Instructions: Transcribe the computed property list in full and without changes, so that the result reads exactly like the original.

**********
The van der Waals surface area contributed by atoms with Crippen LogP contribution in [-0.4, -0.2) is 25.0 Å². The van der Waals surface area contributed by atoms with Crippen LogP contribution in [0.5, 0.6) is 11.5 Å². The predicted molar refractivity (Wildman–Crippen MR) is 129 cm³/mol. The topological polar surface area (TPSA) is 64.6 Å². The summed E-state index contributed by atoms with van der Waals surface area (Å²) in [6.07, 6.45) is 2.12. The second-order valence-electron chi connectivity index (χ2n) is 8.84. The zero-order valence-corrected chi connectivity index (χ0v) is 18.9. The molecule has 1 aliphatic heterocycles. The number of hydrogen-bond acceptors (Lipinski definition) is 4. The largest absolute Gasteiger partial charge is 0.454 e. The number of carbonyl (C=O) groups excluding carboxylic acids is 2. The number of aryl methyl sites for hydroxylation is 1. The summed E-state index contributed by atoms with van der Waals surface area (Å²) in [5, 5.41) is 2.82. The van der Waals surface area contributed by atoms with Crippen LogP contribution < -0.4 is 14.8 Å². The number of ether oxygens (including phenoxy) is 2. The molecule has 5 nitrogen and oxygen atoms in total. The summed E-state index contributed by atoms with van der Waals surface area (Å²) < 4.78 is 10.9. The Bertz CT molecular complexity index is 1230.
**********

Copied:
The van der Waals surface area contributed by atoms with Crippen LogP contribution in [-0.4, -0.2) is 25.0 Å². The van der Waals surface area contributed by atoms with Crippen LogP contribution in [0.5, 0.6) is 11.5 Å². The predicted molar refractivity (Wildman–Crippen MR) is 129 cm³/mol. The topological polar surface area (TPSA) is 64.6 Å². The summed E-state index contributed by atoms with van der Waals surface area (Å²) in [6.07, 6.45) is 2.12. The second-order valence-electron chi connectivity index (χ2n) is 8.84. The zero-order valence-corrected chi connectivity index (χ0v) is 18.9. The molecule has 1 aliphatic heterocycles. The number of hydrogen-bond acceptors (Lipinski definition) is 4. The largest absolute Gasteiger partial charge is 0.454 e. The number of carbonyl (C=O) groups excluding carboxylic acids is 2. The number of aryl methyl sites for hydroxylation is 1. The summed E-state index contributed by atoms with van der Waals surface area (Å²) in [5, 5.41) is 2.82. The van der Waals surface area contributed by atoms with Crippen LogP contribution < -0.4 is 14.8 Å². The number of ether oxygens (including phenoxy) is 2. The molecule has 5 nitrogen and oxygen atoms in total. The summed E-state index contributed by atoms with van der Waals surface area (Å²) < 4.78 is 10.9. The Bertz CT molecular complexity index is 1230.